terrarium who 01

terrarium who 02

I’m not sure what my next project will be, but it will definitely be after the new year. Soon I’m off to California to celebrate Christmas, and I don’t see any hobby time happening before January at the earliest. I hope you all have lovely, safe, happy and warm holidays.

Tis the Season

I’m back from New York and working hard on the several handmade gifts I’m doing this year. I usually do a mix of homemade and bought gifts, depending on time, ideas, and general motivation. One thing I’m making this year is a portrait of my friend Liddy’s new horse, Violet.

violet portrait pix - right

Just before I left for Thanksgiving, the model was starting to move from the awkward early pastel layers to at least the vicinity of realism. She has a ways to go, but I’m feeling confident that I’ll have her done in time for Christmas.

Here’s Violet after about 5 layers of pastel:

violet progression 01

At this point I was having trouble visualizing her because of the white primer mane and tail, so I switched from pastels to acrylics for a bit. I always find that useful for the final pastel stages because it helps me see where how the colors will look on the finished horse.

violet progression 03

Ah, she’s starting to look like Violet now! Here she is with a few more layers in both media:

violet progression 02

I’m pretty pleased with how she’s turning out. She’s a gorgeous horse, and while I know I can’t do her color justice I at least want to achieve a resemblance of her beautiful coat. I think I’m getting there- she needs a number of layers in both pastel and acrylic, but I’m relieved to have her looking at least vaguely Violet-like by early December. Hopefully by the end of this weekend she’ll be even closer to done.

Pastelling a Bay by Heidi Reaves

In a thread on Model Horse Blab Heidi Reaves mentioned that she had an album of progression pictures for pastelling a bay. She was kind enough to send me a link along with these helpful tips, and kinder still to allow me to share them here. Be sure to check out all her amazing work on Picasa. This is the lovely medallion she made:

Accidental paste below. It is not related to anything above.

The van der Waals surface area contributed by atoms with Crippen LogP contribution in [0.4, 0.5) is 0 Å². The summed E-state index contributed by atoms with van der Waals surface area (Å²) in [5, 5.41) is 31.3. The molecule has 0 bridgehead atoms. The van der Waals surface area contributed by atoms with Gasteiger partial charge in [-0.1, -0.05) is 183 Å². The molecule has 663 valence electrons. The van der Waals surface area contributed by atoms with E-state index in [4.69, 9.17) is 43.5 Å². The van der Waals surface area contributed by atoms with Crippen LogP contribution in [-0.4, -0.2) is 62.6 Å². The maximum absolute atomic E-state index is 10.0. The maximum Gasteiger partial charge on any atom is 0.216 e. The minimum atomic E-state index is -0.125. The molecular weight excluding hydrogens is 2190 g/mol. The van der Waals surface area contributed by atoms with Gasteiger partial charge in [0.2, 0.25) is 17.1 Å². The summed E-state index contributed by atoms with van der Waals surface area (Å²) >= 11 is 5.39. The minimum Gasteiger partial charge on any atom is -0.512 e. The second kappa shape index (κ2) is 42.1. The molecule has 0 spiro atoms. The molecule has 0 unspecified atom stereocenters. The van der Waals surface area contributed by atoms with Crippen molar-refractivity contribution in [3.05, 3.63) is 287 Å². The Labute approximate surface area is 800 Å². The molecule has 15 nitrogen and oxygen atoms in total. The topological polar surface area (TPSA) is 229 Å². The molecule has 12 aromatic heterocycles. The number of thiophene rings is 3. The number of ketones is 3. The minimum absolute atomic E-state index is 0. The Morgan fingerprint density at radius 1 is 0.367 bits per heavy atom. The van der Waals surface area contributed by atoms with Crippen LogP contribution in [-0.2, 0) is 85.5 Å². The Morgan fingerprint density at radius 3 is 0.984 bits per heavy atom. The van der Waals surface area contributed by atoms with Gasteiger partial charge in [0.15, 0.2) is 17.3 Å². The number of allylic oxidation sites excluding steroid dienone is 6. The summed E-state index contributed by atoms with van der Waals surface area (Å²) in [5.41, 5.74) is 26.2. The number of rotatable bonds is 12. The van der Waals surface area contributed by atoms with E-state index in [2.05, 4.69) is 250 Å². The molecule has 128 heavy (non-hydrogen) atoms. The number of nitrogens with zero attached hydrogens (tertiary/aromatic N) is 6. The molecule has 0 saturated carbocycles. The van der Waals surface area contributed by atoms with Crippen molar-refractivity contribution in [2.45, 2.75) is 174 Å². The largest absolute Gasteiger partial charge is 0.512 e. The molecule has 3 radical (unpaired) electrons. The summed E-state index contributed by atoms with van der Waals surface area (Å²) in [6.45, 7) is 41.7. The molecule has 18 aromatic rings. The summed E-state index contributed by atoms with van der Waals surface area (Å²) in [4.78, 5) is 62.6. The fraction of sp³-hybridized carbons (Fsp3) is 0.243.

Heidi writes,

Here’s a link to my stages of doing a bay. This is just standard. With more red you want to continue to add reddish browns, with more seal bay, you want to cut the red and go with sepia and black, with a lighter bay you want to stop early when you first get the look you want. Maybe layer more of the same color, but don’t go further. With sooty or dark bay, you want to layer black. It may be best to get black pastel instead of pigments. They may be too stark. If all you are working with is pigments, then go slow and don’t add too much of the color at once. Pigments tend to be more pigmented then pastels. There are advantages to using them, since they are so strongly pigmented but they can get too strong to fast too. So it’s best to work slow and with lighter layers.

It’s good to know color theory. What makes what color. The more you experiment the better you get at knowing. Burnt Umbers are made with adding reds and greens. Burnt Siennas=blues and oranges, Yellow Ochre=yellows and violets. With different amounts of these you get different ranges of the colors. Adding a little black will make a shade, adding a white will make a tint. Like Naples Yellow. A good horse color, and it has white in it. I think it’s a Raw Sienna=burnt sienna + white, put into white. But it could be a very light yellow ochre put into white. When mixing colors always mix the strongest colors in small amounts to the weaker color, until you get what you need. I haven’t actually tried to make Naples Yellow yet, I’m just guessing.

I actually added more to the muzzle, but haven’t taken a new photo yet.

Making a bay, with descriptions

Finished product

Thank you Heidi!